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Bioenergy in the Nordic-Baltic-NW Russian Region

Status, barriers and future

image of Bioenergy in the Nordic-Baltic-NW Russian Region

The status of use of bioenergy, the current barriers for increased use and the future use of bioenergy in the Nordic-Baltic-NW Russian region is described in this report. In this region, forests are abundant and a long tradition of growing agricultural crops is evident. Therefore, there are sound possibilities for an increased future use of bioenergy, which can become an important part of a sustainable energy supply. However, bioenergy production is a juvenile industry, where political decisions are of prime importance for lifting the utilisation of bioenergy to the full impact on economy and environment. A number of the main technical bottlenecks have already been solved and biofuels are used on a relatively large commercial scale today. A full scale technical development of the bioenergy area must be market driven, but the technology is just below the threshold level where it will attract the large scale investments needed to establish a market. Holistic strategies and interdisciplinary efforts taking all part of the bioenergy chain into account is important. Political support in the form of limited subsidies or mandatory use of bioenergy will have a large positive impact on the creation of a commercial market with committed involvement from the industries.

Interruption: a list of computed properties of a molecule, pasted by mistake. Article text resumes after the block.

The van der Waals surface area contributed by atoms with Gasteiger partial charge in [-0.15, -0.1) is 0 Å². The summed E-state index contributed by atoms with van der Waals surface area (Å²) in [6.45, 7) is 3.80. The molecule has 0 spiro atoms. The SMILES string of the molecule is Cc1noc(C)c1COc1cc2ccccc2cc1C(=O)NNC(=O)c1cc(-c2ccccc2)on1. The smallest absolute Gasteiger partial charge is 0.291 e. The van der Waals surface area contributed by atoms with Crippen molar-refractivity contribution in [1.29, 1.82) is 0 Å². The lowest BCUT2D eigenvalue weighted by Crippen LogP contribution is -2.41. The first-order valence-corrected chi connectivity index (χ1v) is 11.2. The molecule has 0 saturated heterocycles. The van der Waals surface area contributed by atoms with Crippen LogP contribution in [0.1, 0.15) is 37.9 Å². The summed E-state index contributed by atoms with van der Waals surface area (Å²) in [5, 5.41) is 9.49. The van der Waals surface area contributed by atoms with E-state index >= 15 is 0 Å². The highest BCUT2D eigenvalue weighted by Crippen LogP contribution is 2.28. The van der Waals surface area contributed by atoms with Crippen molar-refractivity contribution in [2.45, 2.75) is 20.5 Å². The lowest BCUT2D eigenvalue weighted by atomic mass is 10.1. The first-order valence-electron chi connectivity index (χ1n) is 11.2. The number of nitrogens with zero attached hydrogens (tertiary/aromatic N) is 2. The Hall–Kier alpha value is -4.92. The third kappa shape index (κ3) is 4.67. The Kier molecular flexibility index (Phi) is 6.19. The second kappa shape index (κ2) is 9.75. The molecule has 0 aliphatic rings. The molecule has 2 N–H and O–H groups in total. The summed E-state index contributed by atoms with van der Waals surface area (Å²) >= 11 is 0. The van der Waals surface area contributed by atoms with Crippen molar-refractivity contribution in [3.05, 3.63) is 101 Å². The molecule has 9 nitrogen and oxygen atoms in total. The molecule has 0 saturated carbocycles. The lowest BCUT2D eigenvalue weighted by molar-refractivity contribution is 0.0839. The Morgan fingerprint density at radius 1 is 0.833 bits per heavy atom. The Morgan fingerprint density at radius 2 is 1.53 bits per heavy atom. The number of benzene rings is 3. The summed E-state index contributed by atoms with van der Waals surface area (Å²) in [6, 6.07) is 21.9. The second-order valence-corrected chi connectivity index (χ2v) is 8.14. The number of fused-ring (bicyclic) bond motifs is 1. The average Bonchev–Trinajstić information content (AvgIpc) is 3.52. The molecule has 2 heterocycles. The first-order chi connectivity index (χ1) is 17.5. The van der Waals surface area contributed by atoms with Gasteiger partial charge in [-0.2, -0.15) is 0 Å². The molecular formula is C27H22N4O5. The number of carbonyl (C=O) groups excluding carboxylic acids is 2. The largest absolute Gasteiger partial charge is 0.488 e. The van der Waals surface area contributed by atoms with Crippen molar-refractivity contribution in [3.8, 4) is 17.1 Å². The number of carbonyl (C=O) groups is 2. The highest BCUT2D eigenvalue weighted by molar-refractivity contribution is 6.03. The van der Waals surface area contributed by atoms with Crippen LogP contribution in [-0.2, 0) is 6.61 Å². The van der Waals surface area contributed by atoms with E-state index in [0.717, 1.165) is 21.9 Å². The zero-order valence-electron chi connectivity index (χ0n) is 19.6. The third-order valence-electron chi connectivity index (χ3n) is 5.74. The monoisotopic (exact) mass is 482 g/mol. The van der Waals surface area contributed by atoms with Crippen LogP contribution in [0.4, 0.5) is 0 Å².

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Bioenergy crops and fuels

Bioenergy is energy produced from sources of biological and renewable origin, normally derived from by-products of agriculture, forestry or fishery or in some cases purpose grown energy crops. The main biomass resources can be divided into conventional forestry, by-products from forest industries, short rotation forestry, agriculture crops and residues, oil-bearing plants, peat, and municipal solid waste. The technologies that are interesting for energy production from biomass are different kinds of fluidised bed, rotating grate and other types of furnaces for combustion and gasification and production of liquid biofuels. The end products of bioenergy systems can be used for heating, electricity supply and transport.

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